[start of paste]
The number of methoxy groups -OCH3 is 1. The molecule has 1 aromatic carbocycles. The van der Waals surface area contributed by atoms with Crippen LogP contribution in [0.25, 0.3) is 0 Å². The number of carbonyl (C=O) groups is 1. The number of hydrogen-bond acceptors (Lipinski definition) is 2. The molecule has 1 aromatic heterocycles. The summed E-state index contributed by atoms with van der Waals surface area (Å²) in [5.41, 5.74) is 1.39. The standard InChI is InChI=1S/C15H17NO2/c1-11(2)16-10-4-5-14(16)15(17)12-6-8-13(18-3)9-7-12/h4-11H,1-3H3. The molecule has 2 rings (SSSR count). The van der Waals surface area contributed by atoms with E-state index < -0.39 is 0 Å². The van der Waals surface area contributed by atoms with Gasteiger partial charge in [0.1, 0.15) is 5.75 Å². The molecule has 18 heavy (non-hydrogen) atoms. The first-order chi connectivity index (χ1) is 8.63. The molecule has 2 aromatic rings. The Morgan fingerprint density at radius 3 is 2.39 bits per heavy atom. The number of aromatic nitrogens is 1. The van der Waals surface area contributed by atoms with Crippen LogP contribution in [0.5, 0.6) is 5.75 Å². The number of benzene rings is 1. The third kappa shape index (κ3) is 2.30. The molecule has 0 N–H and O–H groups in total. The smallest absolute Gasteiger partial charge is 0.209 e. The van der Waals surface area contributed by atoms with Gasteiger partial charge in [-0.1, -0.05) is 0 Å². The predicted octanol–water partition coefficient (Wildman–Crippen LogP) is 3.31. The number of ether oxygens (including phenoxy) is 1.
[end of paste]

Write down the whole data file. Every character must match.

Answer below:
The number of methoxy groups -OCH3 is 1. The molecule has 1 aromatic carbocycles. The van der Waals surface area contributed by atoms with Crippen LogP contribution in [0.25, 0.3) is 0 Å². The number of carbonyl (C=O) groups is 1. The number of hydrogen-bond acceptors (Lipinski definition) is 2. The molecule has 1 aromatic heterocycles. The summed E-state index contributed by atoms with van der Waals surface area (Å²) in [5.41, 5.74) is 1.39. The standard InChI is InChI=1S/C15H17NO2/c1-11(2)16-10-4-5-14(16)15(17)12-6-8-13(18-3)9-7-12/h4-11H,1-3H3. The molecule has 2 rings (SSSR count). The van der Waals surface area contributed by atoms with E-state index < -0.39 is 0 Å². The van der Waals surface area contributed by atoms with Gasteiger partial charge in [0.1, 0.15) is 5.75 Å². The molecule has 18 heavy (non-hydrogen) atoms. The first-order chi connectivity index (χ1) is 8.63. The molecule has 2 aromatic rings. The Morgan fingerprint density at radius 3 is 2.39 bits per heavy atom. The number of aromatic nitrogens is 1. The van der Waals surface area contributed by atoms with Crippen LogP contribution in [0.5, 0.6) is 5.75 Å². The number of benzene rings is 1. The third kappa shape index (κ3) is 2.30. The molecule has 0 N–H and O–H groups in total. The smallest absolute Gasteiger partial charge is 0.209 e. The van der Waals surface area contributed by atoms with Gasteiger partial charge in [-0.1, -0.05) is 0 Å². The predicted octanol–water partition coefficient (Wildman–Crippen LogP) is 3.31. The number of ether oxygens (including phenoxy) is 1.